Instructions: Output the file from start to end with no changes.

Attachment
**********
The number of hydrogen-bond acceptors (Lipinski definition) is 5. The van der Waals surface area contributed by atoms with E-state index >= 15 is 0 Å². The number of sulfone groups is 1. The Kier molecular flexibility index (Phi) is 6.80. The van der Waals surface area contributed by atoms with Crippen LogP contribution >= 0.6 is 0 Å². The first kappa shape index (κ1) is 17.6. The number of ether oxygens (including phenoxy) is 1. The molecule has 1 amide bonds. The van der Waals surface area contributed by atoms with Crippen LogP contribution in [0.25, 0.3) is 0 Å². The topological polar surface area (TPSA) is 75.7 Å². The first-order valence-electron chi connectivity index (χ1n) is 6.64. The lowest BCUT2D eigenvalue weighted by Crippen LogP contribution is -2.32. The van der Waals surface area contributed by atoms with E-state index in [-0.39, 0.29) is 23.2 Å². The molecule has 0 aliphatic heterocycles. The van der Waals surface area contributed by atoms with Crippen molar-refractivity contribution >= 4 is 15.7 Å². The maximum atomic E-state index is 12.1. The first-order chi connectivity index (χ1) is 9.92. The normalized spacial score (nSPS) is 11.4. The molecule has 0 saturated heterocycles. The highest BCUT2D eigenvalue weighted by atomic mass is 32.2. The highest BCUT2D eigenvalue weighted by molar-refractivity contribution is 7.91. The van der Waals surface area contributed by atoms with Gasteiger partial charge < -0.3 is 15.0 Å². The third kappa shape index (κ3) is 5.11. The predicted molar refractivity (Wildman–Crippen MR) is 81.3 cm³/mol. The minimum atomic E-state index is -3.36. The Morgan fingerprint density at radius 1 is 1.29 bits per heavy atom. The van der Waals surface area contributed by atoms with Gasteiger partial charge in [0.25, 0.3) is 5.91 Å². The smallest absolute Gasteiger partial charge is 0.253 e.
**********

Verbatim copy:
The number of hydrogen-bond acceptors (Lipinski definition) is 5. The van der Waals surface area contributed by atoms with E-state index >= 15 is 0 Å². The number of sulfone groups is 1. The Kier molecular flexibility index (Phi) is 6.80. The van der Waals surface area contributed by atoms with Crippen LogP contribution >= 0.6 is 0 Å². The first kappa shape index (κ1) is 17.6. The number of ether oxygens (including phenoxy) is 1. The molecule has 1 amide bonds. The van der Waals surface area contributed by atoms with Crippen LogP contribution in [0.25, 0.3) is 0 Å². The topological polar surface area (TPSA) is 75.7 Å². The first-order valence-electron chi connectivity index (χ1n) is 6.64. The lowest BCUT2D eigenvalue weighted by Crippen LogP contribution is -2.32. The van der Waals surface area contributed by atoms with E-state index in [-0.39, 0.29) is 23.2 Å². The molecule has 0 aliphatic heterocycles. The van der Waals surface area contributed by atoms with Crippen molar-refractivity contribution >= 4 is 15.7 Å². The maximum atomic E-state index is 12.1. The first-order chi connectivity index (χ1) is 9.92. The normalized spacial score (nSPS) is 11.4. The molecule has 0 saturated heterocycles. The highest BCUT2D eigenvalue weighted by atomic mass is 32.2. The highest BCUT2D eigenvalue weighted by molar-refractivity contribution is 7.91. The van der Waals surface area contributed by atoms with Gasteiger partial charge < -0.3 is 15.0 Å². The third kappa shape index (κ3) is 5.11. The predicted molar refractivity (Wildman–Crippen MR) is 81.3 cm³/mol. The minimum atomic E-state index is -3.36. The Morgan fingerprint density at radius 1 is 1.29 bits per heavy atom. The van der Waals surface area contributed by atoms with Gasteiger partial charge in [0.25, 0.3) is 5.91 Å². The smallest absolute Gasteiger partial charge is 0.253 e.